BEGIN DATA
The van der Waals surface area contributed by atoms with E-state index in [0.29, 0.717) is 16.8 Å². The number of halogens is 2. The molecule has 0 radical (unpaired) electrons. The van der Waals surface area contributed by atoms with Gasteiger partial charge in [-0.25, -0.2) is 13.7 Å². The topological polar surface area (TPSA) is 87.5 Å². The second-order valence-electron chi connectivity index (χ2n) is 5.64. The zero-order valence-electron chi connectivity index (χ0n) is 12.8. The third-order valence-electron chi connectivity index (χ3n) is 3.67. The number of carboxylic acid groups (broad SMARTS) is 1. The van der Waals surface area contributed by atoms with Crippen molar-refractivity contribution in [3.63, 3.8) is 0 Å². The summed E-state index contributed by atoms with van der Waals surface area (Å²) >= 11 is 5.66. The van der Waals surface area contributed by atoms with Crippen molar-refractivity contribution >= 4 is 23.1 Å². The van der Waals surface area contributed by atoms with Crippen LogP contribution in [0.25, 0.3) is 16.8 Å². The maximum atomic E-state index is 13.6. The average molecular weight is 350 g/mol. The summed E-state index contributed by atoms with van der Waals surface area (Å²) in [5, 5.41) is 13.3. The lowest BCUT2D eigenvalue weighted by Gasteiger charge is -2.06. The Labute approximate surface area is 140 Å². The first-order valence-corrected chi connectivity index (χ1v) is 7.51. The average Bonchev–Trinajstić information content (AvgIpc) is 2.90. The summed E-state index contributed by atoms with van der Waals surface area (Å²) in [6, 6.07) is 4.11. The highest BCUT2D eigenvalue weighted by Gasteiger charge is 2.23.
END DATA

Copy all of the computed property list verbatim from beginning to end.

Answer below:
The van der Waals surface area contributed by atoms with E-state index in [0.29, 0.717) is 16.8 Å². The number of halogens is 2. The molecule has 0 radical (unpaired) electrons. The van der Waals surface area contributed by atoms with Gasteiger partial charge in [-0.25, -0.2) is 13.7 Å². The topological polar surface area (TPSA) is 87.5 Å². The second-order valence-electron chi connectivity index (χ2n) is 5.64. The zero-order valence-electron chi connectivity index (χ0n) is 12.8. The third-order valence-electron chi connectivity index (χ3n) is 3.67. The number of carboxylic acid groups (broad SMARTS) is 1. The van der Waals surface area contributed by atoms with Crippen molar-refractivity contribution in [3.63, 3.8) is 0 Å². The summed E-state index contributed by atoms with van der Waals surface area (Å²) >= 11 is 5.66. The van der Waals surface area contributed by atoms with Crippen molar-refractivity contribution >= 4 is 23.1 Å². The van der Waals surface area contributed by atoms with Crippen LogP contribution in [0.25, 0.3) is 16.8 Å². The maximum atomic E-state index is 13.6. The average molecular weight is 350 g/mol. The summed E-state index contributed by atoms with van der Waals surface area (Å²) in [5, 5.41) is 13.3. The lowest BCUT2D eigenvalue weighted by Gasteiger charge is -2.06. The Labute approximate surface area is 140 Å². The first-order valence-corrected chi connectivity index (χ1v) is 7.51. The average Bonchev–Trinajstić information content (AvgIpc) is 2.90. The summed E-state index contributed by atoms with van der Waals surface area (Å²) in [6, 6.07) is 4.11. The highest BCUT2D eigenvalue weighted by Gasteiger charge is 2.23.